I tried my best to extricate the skeletal remains of my sugar snap pea vines from the American Edisto melon that's growing on them. I think it worked out okay. AND as I was tugging and pulling I noticed that there is a FEMALE melon flower on the vine. It's not open, but I'll keep an eye on it, and hand pollinate that sucker as soon as I can. As I continued to clean out the trellis I saw another female flower that was withered. I hope she got pollinated. I saw a bee briefly light on the melon vine, so I'm hopeful.

A female bloom - I think. See how it's grabbed on to the old pea vine

A spent female bloom. I sure hope she got pollinated!
Before removing the sugar snap pea vine

After removing the old vine the trellis looks a little better now. Please disregard the Tupperware

I did not follow Mel's advice re: 1 melon per 2 squares. I just couldn't pull up that precious little melon plant. On the plus side I had an empty square beside one of the melon plants, and the sugar snaps are now gone, so I'm trying to train the melon over to the right hand side of the trellis (see picture above) hopefully so I can give the other melon more room to grow. So far it's going okay, I guess. The melon vine between the tomatoes and the other melon vine isn't growing quite as fast as the outside vine, and that may be due to overcrowding. I may regret my decision not to thin before this season is over.

Still no silks on the corn. I'm feeling pretty pessimistic about the whole corn situation. What did I do wrong? No silks on 5 different types of corn??? sheesh

My other eggplant has decided to bloom - 3 blossom on that plant. It's been more of a scraggler than my other eggplant. Maybe it'll perk up and be okay.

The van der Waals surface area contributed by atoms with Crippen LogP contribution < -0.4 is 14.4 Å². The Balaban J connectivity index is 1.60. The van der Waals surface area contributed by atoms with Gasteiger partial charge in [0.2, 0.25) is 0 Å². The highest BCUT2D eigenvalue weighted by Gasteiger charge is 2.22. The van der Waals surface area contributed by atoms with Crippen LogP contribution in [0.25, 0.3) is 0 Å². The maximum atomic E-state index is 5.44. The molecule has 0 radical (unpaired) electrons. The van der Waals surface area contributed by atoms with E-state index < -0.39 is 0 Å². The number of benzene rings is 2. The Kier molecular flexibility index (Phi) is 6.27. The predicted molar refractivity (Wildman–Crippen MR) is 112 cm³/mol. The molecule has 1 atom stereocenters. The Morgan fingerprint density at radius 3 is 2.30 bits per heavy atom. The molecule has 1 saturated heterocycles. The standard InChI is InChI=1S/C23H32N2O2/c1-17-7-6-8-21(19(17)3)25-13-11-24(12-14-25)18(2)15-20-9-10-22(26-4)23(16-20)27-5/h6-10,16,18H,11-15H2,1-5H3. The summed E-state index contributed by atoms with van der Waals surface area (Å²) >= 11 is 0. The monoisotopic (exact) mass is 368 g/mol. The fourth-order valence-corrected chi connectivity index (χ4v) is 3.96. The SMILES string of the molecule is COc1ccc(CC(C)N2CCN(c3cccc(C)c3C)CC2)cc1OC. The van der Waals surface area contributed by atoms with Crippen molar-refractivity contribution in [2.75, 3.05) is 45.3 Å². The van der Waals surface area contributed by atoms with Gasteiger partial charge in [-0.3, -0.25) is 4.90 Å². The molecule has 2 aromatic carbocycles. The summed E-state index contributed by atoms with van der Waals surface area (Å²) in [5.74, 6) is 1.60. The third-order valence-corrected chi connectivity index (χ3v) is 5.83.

3 blooms on the smaller eggplant

My watermelon is doing better. It apparently likes these warmer temps. It even has a bloom about to emerge. I'm not sure if it's getting enough sun. The tomato plant tower over it and probably cast quite a shadow on it.
Sugar baby water melon. Man that quick pick in the background looks yummy!

My Fooled You jalapeno continues to do well and produce blooms and fruit. Not sure how the Horn Worm ravaged plant will do. It is growing new leaves, so I guess it'll be a while before it's ready to put off new blooms.

And my blackeyed peas are still blooming and producing peas. No blooms on the sugar cream peas yet. Hopefully they'll come along when the blackeyed peas are finishing up.

A lovely blackeyed pea blossom

I think I could retire and play in the garden. Only about 30 years to go....

Monday, June 22, 2009

Freezing green beans

I mentioned earlier today that I harvested some green beans. After a quick Google of directions on freezing green beans I discovered several sites with instructions for taking care of the process. It was relatively quick and easy and completely painless!

Step One: Harvest the green beans.

Done. Though I must admit there's not much to them.

Hope my honey isn't too hungry

Step Two: Clean and cut up green beans

I combined these steps because I only took one picture. :) Rinse your harvested green beans in cool water. Cut your cleaned beans into your desired length. I got maybe one serving out of the handful of green beans I harvested. That's after I culled two green beans because they were kinda soggy and off color. But I was able to get the seeds out of them.

SFGing will certainly help you stick to a diet.

Green bean seeds - almost enough to fill a square

Step Three: Blanch the green beans.

Bring a pot of water to a rolling boil. Put green beans into pot and boil for 3 minutes.

My pot of water didn't even stop boiling when I dropped in the beans.

I had to laugh when the instructions said I could reuse the water for subsequent batches of beans. As if!

Step Four: Cool beans in ice water

After 3 mintues use a slotted spoon to fish your beans out of the boiling water and put them directly into a bowl of ice cold water for three minutes. Add more ice if necessary.

Yes, it literally needs to be ice cold

Leave in ice water three minutes

Step Five: Drain beans and put into freezer bags.